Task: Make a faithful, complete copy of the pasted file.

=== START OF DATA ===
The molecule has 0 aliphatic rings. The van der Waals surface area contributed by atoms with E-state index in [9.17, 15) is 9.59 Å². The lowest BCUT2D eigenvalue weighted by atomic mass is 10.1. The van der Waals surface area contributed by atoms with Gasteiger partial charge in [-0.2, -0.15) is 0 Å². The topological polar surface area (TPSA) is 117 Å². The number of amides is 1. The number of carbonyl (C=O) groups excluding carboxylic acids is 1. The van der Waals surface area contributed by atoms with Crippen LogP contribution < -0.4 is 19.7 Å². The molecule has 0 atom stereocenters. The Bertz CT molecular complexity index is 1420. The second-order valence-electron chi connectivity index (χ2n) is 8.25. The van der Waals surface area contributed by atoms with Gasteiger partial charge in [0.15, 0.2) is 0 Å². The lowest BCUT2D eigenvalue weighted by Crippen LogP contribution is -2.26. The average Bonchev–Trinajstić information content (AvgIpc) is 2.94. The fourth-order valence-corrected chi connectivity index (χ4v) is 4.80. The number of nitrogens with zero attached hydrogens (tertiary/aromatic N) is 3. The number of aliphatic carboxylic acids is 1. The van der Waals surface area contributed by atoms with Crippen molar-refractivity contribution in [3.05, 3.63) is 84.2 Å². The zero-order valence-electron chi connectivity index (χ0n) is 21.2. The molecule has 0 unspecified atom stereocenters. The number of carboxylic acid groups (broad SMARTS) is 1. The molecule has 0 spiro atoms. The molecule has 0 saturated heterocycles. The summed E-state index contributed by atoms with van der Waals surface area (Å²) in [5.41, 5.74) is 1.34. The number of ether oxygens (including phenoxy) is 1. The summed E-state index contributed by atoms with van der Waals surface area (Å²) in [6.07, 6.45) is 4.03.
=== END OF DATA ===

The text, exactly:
The molecule has 0 aliphatic rings. The van der Waals surface area contributed by atoms with E-state index in [9.17, 15) is 9.59 Å². The lowest BCUT2D eigenvalue weighted by atomic mass is 10.1. The van der Waals surface area contributed by atoms with Gasteiger partial charge in [-0.2, -0.15) is 0 Å². The topological polar surface area (TPSA) is 117 Å². The number of amides is 1. The number of carbonyl (C=O) groups excluding carboxylic acids is 1. The van der Waals surface area contributed by atoms with Crippen LogP contribution < -0.4 is 19.7 Å². The molecule has 0 atom stereocenters. The Bertz CT molecular complexity index is 1420. The second-order valence-electron chi connectivity index (χ2n) is 8.25. The van der Waals surface area contributed by atoms with Gasteiger partial charge in [0.15, 0.2) is 0 Å². The lowest BCUT2D eigenvalue weighted by Crippen LogP contribution is -2.26. The average Bonchev–Trinajstić information content (AvgIpc) is 2.94. The fourth-order valence-corrected chi connectivity index (χ4v) is 4.80. The number of nitrogens with zero attached hydrogens (tertiary/aromatic N) is 3. The number of aliphatic carboxylic acids is 1. The van der Waals surface area contributed by atoms with Crippen molar-refractivity contribution in [3.05, 3.63) is 84.2 Å². The zero-order valence-electron chi connectivity index (χ0n) is 21.2. The molecule has 0 unspecified atom stereocenters. The number of carboxylic acid groups (broad SMARTS) is 1. The molecule has 0 spiro atoms. The molecule has 0 saturated heterocycles. The summed E-state index contributed by atoms with van der Waals surface area (Å²) in [5.41, 5.74) is 1.34. The number of ether oxygens (including phenoxy) is 1. The summed E-state index contributed by atoms with van der Waals surface area (Å²) in [6.07, 6.45) is 4.03.